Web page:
11. The Story of Shunkai

Shunkai, a woman of exceptional beauty, was forced into an unwanted marriage at a young age. However, after the dissolution of this marriage, she pursued higher education at the university, where she delved into the study of philosophy.

To encounter Shunkai was to be captivated by her allure, for wherever she went, she too fell in love with others. Love seemed to be intertwined in every facet of her life, whether it was during her university days or her subsequent exploration of Zen at a temple. The Zen students themselves were enamored by her presence. Love was the essence that permeated Shunkai's existence.

Finally, in the city of Kyoto, she became a dedicated student of Zen. Her commitment and sincerity were highly regarded by her fellow practitioners in the sub-temple of Kennin. One of the monks recognized a kindred spirit in her and assisted her in the mastery of Zen.

Mokurai, known as Silent Thunder, the abbot of Kennin, was a strict disciplinarian who adhered strictly to the precepts of Buddhism. Although the priests seemed to have lost their zeal for the teachings of Buddhism, they appeared to have acquired an affinity for having wives. Whenever Mokurai discovered women in any of his temples, he would chase them away with a broom. However, the more wives he swept out, the more seemed to return.

In this particular temple, the wife of the head priest became consumed with jealousy over Shunkai's earnestness and beauty. The admiration and praise Shunkai received for her devoted Zen practice ignited feelings of discomfort and envy within the wife. Eventually, she spread a false rumor about Shunkai's relationship with a young man who was her friend. As a consequence, he was expelled from the temple, and Shunkai herself was cast out as well.

"I may have made a mistake driven by love," contemplated Shunkai, "but the priest's wife shall not be allowed to remain in the temple if my friend is treated so unjustly."

That night, Shunkai set fire to the five-hundred-year-old temple, reducing it to ashes. In the morning, she found herself in the custody of the police.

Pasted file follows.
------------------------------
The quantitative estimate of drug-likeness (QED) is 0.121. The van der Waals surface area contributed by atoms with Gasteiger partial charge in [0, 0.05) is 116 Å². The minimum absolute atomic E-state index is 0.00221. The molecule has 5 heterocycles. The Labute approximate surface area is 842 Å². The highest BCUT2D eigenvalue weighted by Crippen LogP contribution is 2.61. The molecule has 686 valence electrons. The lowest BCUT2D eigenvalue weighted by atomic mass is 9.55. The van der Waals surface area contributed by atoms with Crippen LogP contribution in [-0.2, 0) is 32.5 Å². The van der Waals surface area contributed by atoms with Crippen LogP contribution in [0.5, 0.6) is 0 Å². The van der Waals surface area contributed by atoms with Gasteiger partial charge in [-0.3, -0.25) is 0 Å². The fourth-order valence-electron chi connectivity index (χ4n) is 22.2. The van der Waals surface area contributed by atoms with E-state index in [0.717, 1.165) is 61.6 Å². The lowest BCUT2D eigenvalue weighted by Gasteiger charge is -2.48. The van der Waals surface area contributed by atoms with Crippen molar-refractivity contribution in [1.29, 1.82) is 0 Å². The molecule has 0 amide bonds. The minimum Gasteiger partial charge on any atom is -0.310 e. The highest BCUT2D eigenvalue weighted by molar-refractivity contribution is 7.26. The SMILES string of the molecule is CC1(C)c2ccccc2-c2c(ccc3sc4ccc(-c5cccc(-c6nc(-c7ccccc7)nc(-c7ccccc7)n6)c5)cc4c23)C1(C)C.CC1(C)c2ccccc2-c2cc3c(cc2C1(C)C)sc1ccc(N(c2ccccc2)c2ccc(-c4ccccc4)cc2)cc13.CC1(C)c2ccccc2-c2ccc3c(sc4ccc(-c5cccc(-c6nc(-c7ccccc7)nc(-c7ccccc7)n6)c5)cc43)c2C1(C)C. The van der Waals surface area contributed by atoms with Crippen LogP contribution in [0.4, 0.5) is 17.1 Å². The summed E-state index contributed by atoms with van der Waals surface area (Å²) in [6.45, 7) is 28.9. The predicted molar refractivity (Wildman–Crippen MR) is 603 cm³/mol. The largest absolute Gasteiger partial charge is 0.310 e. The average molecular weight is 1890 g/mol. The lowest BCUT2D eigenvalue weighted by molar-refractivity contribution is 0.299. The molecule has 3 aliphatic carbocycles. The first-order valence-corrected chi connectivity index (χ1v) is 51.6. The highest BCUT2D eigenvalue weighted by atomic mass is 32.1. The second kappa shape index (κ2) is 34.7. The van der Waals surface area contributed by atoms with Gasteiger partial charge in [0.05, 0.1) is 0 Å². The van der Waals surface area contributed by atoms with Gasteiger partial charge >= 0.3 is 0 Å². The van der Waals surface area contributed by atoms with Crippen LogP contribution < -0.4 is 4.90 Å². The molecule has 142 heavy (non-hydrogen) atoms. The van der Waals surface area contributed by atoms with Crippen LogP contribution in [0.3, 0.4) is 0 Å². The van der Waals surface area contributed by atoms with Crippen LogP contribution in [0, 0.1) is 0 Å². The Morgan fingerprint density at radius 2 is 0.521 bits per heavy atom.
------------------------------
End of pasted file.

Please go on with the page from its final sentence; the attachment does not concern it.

A young lawyer took an interest in her case and endeavored to secure a lighter sentence for her. However, Shunkai refused his assistance, fearing that she might be tempted to commit another act that would once again imprison her.

After serving a sentence of seven years, Shunkai was released from prison. However, society now regarded her as a "jailbird," and she faced rejection and isolation from those around her. Even the followers of Zen, who professed to believe in enlightenment in this very life and body, turned their backs on her. Her own relatives refused to acknowledge her existence. As a result, she grew ill, impoverished, and weak.

It was during this time that Shunkai encountered a Shinshu priest who taught her the name of the Buddha of Love. In this spiritual refuge, Shunkai found solace and inner peace. She passed away at the tender age of thirty, still possessing exquisite beauty.

Before her demise, Shunkai documented her own story in an attempt to support herself. Portions of her narrative were shared with a female writer, which eventually reached the hearts of the Japanese people. Those who had rejected, slandered, and harbored hatred towards Shunkai now read about her life with tears of remorse.

12. The Happy Chinaman

The laughing Buddha of today was known in China in the olden days as The Happy Chinaman.

In the vibrant era of the T'ang dynasty, there lived a man named Hotei. Unlike other Zen masters of the time, Hotei had no desire to proclaim himself as such or gather a following of disciples. Instead, he roamed the streets with a large sack, brimming with sweet gifts such as candy, fruit, and doughnuts. Children were naturally drawn to him, and he would delightfully distribute these treats to the playful young souls, bringing joy to their lives. In a way, he had established his own street kindergarten.

Whenever Hotei encountered a Zen devotee, he would stretch out his hand and say, "Give me one penny." This seemingly odd request puzzled those who encountered him. Even if someone implored him to return to a temple and impart his wisdom to others, his response would remain the same: "Give me one penny."

One day, as Hotei engaged in his playful and giving activities, another Zen master happened upon him. Intrigued, the master decided to approach Hotei and inquire about the significance of Zen.

Without uttering a single word, Hotei promptly placed his sack down on the ground. The Zen master, though perplexed, recognized the silent gesture as a response.

Seeking further understanding, the Zen master pressed on, asking, "Then, what is the actualization of Zen?"

In response, the Happy Chinaman effortlessly swung his sack over his shoulder, as if carrying a heavy burden, and resumed his journey through the streets.

In this simple yet profound story, Hotei embodies the essence of Zen through his actions. He finds joy in bringing happiness to children and requests a humble penny from those who seek his wisdom. By placing his sack on the ground, he communicates the significance of Zen as a direct experience that transcends words and concepts. And when asked about the actualization of Zen, he demonstrates that it is not a static concept to be grasped intellectually but a continuous, dynamic process—a path to be walked with a light heart and a willingness to carry the burdens of life. Hotei's playful and carefree demeanor serves as a reminder that the essence of Zen lies not in complicated theories but in the simple, yet profound, acts of kindness, compassion, and embracing the present moment.